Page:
Technology, market conditions, regulatory framework and socio-economic and political climate will continue to change extremely fast. However, the organizational structure and business processes of the incumbent financial sector players are not very responsive to the fast-changing environment, at least not in comparison with the fintechs.
JA: One issue that has been little highlighted is that disruptive finance can be zero-sum. While the fintechs are already helping to drive down the cost of financial transactions -- especially remittances, aggregate labour in the financial services industry can be eroded. Do you have concerns about this trade-off?
AR: There is no doubt that a lot of work done today by humans will be done by robots in all sectors of the economy, and the financial services industry will not be exempted. But do we have a choice? Since we know that digitization of everything is unstoppable, it is time to move forward and meet the challenge head on. This means embracing the technological innovations and getting ready to benefit from the digital economy.
For instance, imagine if we could soon free up almost 50 percent of the world’s human resources by taking them away from doing monotonous tasks and deploying them to do creative work. And imagine if we could enable majority of the world’s workforce to unleash its true talent and potential, all because for the first time in human history, it is now possible to do so – thanks to technology. And let there be no doubt: All monotonous jobs can be and will be taken over by robots.
Nonetheless, my concern is not about the threat that technology poses to human labour. We cannot “undigitize” the economy or halt further developments, anyway. I am earnestly concerned that governments, regulators, businesses and society are not realizing the pressing need to take immediate and resolute actions to ensure a smooth transition to the age of algorithms and artificial intelligence. The danger of mass unemployment and destabilizing markets is real but preventable, provided we act fast and smart.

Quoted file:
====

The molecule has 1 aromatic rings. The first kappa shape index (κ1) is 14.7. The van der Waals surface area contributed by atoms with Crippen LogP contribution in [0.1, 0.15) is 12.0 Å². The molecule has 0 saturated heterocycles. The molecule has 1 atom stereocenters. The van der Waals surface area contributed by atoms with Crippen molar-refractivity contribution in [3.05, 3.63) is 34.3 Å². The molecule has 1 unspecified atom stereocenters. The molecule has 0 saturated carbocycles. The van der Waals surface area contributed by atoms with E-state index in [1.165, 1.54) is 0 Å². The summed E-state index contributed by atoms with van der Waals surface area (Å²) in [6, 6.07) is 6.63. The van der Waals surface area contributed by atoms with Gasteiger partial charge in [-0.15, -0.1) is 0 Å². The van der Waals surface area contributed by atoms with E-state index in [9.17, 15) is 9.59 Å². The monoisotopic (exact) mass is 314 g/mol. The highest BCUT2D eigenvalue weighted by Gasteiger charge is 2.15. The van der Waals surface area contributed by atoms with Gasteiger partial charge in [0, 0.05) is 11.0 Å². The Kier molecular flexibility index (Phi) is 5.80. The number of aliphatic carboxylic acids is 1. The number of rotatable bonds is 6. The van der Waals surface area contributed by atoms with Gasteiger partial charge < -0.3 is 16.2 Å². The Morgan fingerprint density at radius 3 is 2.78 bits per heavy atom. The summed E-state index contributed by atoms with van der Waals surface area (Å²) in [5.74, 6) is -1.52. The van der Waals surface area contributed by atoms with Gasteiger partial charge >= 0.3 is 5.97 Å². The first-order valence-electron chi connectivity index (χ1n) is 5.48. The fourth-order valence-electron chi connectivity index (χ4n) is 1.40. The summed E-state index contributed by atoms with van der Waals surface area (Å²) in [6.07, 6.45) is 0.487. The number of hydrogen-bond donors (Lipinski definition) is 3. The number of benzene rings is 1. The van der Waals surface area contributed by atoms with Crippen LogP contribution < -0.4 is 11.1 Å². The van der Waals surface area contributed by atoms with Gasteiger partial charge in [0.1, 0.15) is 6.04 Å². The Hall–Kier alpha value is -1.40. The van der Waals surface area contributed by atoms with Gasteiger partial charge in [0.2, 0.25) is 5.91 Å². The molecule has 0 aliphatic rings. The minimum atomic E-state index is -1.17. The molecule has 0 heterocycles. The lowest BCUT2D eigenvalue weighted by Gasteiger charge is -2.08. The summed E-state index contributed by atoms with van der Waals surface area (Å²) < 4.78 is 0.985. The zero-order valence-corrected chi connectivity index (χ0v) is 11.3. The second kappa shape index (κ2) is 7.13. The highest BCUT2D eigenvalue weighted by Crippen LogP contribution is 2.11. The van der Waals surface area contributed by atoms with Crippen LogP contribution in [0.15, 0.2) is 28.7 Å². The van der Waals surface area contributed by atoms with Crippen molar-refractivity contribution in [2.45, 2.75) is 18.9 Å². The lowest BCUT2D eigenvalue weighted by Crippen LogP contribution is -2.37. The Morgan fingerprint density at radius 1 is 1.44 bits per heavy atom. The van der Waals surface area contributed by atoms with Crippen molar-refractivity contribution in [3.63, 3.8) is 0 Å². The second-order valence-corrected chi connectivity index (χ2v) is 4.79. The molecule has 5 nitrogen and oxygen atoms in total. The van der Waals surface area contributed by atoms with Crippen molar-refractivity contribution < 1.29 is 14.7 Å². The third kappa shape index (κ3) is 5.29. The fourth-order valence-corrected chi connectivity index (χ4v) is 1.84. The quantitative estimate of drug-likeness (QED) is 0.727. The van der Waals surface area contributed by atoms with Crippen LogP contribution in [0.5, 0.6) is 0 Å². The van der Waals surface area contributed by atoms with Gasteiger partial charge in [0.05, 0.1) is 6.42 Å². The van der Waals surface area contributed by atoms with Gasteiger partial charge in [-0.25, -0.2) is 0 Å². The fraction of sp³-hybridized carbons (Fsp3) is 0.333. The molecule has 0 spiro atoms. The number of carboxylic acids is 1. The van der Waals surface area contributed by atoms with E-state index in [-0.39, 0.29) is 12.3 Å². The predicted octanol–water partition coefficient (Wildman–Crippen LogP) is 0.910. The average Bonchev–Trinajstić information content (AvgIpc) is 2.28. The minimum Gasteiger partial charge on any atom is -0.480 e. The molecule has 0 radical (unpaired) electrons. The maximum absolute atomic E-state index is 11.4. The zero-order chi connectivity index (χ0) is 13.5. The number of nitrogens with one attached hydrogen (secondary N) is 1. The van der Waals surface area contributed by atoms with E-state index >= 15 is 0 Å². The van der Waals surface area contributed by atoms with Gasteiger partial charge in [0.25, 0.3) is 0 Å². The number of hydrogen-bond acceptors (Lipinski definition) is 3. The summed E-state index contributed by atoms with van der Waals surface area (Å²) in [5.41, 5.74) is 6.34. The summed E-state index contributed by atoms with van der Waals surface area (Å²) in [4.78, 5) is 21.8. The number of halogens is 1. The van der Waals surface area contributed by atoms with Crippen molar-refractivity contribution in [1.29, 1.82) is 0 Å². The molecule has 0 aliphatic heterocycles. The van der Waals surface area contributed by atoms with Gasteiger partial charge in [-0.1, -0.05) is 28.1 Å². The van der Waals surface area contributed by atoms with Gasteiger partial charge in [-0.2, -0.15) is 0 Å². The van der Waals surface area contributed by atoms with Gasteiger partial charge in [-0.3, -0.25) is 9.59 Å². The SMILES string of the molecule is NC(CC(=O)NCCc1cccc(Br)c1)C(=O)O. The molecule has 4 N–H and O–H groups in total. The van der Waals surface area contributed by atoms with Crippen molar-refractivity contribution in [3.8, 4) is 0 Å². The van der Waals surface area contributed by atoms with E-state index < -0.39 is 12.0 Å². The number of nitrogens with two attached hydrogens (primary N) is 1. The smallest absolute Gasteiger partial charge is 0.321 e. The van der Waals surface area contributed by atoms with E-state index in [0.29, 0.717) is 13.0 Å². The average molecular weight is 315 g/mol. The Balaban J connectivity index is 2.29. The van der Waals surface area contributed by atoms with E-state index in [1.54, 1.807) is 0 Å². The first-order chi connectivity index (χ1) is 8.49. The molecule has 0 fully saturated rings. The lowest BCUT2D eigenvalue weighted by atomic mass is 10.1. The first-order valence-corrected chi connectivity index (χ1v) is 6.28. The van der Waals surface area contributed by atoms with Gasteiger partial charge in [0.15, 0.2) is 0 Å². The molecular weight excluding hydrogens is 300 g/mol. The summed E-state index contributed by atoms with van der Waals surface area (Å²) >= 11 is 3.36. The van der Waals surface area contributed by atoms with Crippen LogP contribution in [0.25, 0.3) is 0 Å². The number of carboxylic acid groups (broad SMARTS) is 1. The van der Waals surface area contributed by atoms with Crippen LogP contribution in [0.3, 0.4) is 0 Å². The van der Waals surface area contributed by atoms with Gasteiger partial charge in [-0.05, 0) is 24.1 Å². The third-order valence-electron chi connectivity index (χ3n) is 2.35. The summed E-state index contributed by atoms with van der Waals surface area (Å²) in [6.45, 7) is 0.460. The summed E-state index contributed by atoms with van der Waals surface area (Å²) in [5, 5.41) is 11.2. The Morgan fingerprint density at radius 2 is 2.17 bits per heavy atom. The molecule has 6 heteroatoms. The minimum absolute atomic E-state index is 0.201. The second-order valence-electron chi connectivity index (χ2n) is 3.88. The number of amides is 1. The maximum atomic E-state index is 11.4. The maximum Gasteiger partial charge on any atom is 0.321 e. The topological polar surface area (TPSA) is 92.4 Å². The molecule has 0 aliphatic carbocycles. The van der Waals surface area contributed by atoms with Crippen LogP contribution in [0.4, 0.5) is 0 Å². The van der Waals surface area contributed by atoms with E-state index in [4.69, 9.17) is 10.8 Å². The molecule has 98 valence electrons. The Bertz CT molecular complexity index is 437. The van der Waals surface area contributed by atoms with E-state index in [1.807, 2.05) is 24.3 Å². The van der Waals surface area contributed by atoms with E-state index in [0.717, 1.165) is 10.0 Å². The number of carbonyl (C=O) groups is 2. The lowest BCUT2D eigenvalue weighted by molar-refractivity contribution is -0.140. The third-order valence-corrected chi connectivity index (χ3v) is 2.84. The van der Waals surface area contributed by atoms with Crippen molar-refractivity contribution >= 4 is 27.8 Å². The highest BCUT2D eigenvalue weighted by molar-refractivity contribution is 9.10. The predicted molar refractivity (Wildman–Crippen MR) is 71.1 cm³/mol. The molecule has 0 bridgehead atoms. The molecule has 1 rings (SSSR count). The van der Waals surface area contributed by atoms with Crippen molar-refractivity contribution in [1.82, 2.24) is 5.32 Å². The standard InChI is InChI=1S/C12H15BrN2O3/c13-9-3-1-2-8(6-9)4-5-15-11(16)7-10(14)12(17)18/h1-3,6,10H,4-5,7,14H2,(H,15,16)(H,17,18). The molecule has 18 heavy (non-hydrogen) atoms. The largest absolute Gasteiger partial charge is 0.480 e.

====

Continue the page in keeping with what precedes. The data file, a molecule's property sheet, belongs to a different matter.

So, I am calling for urgent actions and inviting the stakeholders to work together to create a win-win outcome and not wait till the water runs dry.
JA: The EOSD has been encouraging financial institutions in the global South to embrace Sustainability. What would be your message to African banks on how they should continue to position for the future of banking and finance?
AR: This is a difficult question to answer in few words. However, I would like to suggest that banks must embrace technology and use it to its full potential. But let me hasten to add that investments in technology alone is not enough because it is very challenging to keep up with the fast pace of technological change. For the incumbents, it will be too tough to compete on the basis of technological edge with the tech giants and other fintechs entering financial industry.
In my opinion, the financial institutions, irrespective of their location, size and infrastructure – and in addition to full-scale digitization – need to focus immediately on true value creation for all stakeholders. The successful financial services providers will be those that deliver real socio-economic value in their communities and to society at large, while fully recognizing the natural environment as one of the key stakeholders. This is not only the right thing to do from a moral perspective. But, at the end of the day, this is where the battle for survival will be won or lost.